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Research Brief

Canada Inflation

September 2022

CAN Money

Hotels and Apartments: How Inflation Impacts Key Sectors

Broad-based easing in inflationary pressure. Headline and core inflation fell more than expected in August, recording the second consecutive softening in price growth. The headline rate declined by 60 basis points to 7.0 per cent, and the three core inflation measures followed, with an average decrease of 20 basis points, still well above the Bank of Canada’s 2.0 per cent target. While food prices reached a new high, lower gasoline costs caused by increased global oil production, coupled with a moderation in shelter price growth, continued to drive down inflation. If this trend continues, further easing is likely to be expected, as the third quarter Canadian Survey on Business Conditions suggests that increasing prices from the supply side have reached the peak. Additionally, late summer consumer demand has also leveled off, pointing to lower demand-driven pressures on inflation in the fall.

Slower price growth may bring smaller interest rake hikes. The reduced inflationary pressure will likely offer the Bank of Canada some flexibility for its near-term interest rate decisions. After the 75-basis-point rate increase in September, the Bank may see this softer inflation as an encouraging sign. If price growth continues on its downward trajectory, there is increased likelihood that the BoC will announce smaller rate hikes at its policy meetings in the near future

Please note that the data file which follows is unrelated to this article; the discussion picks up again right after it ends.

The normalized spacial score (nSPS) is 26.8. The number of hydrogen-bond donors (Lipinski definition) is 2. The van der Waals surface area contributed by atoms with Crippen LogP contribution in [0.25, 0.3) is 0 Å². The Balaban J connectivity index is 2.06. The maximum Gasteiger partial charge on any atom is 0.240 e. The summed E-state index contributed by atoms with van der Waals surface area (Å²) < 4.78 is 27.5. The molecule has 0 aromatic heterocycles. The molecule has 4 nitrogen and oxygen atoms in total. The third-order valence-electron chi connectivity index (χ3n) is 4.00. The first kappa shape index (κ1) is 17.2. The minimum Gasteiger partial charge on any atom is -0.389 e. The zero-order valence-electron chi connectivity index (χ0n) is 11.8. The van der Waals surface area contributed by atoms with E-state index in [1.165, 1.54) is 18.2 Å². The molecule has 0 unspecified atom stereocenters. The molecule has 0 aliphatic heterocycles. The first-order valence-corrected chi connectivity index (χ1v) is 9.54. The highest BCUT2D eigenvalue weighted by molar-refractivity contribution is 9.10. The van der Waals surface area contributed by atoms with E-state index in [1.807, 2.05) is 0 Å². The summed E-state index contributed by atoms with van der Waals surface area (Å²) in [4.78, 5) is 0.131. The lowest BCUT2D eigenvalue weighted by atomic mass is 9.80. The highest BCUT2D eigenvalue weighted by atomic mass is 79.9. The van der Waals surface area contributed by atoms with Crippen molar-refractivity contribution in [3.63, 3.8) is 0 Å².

Hospitality sector favoured as hotel revenues hold up. Throughout the summer, pent-up consumer demand, combined with soaring oil prices, pushed travel costs well above pre-pandemic levels. Airfare and hotel rates from June to August increased by an average of 21 per cent relative to the same period in 2019, far exceeding the price growth in most other categories. Hotels’ ability to adjust daily rates frequently has allowed operators to keep up with the evolving market during high inflation. Now as oil prices have retracted, the subsequent softening of transportation costs will likely continue to bode well for hotelier in the near term, as travelers may be more willing to spend on hotel room nights. This trend was reflected in the marginal 0.1 per cent month-over-month decrease in hotel rates compared to a much larger decline of 2.5 per cent in airfare. Furthermore, the removal of all remaining pandemic-related border and quarantine restrictions should further help the travel sector recover and boost hotel demand. As a result, hotel rates are likely to hold up for a relatively longer period of time, while inflationary pressures begin to recede at a faster pace elsewhere. This will support revenues, and in turn benefit investors in the hospitality sector. 

Multifamily continues to offer inflation resistance. Still-elevated inflation suggests that the BoC will keep raising interest rates, albeit at a less aggressive pace. As a result, home mortgage rates will likely continue to climb, further increasing debt servicing costs and hindering affordability in the single-family market, despite six consecutive months of home price drops. This will redirect additional housing demand toward apartments, supplementing organic demand drivers and a preference for housing flexibility, particularly in a time of economic uncertainty. Multifamily investor sentiment will be strengthened by the sector’s inflation-resistant nature and positive long-term outlook, as supply constraints in both the single-family and apartment rental markets will keep underlying fundamentals robust going forward.


* Through August
Sources: Marcus & Millichap Research Services; Royal Bank of Canada; Statistics Canada; The Canadian Real Estate Association 

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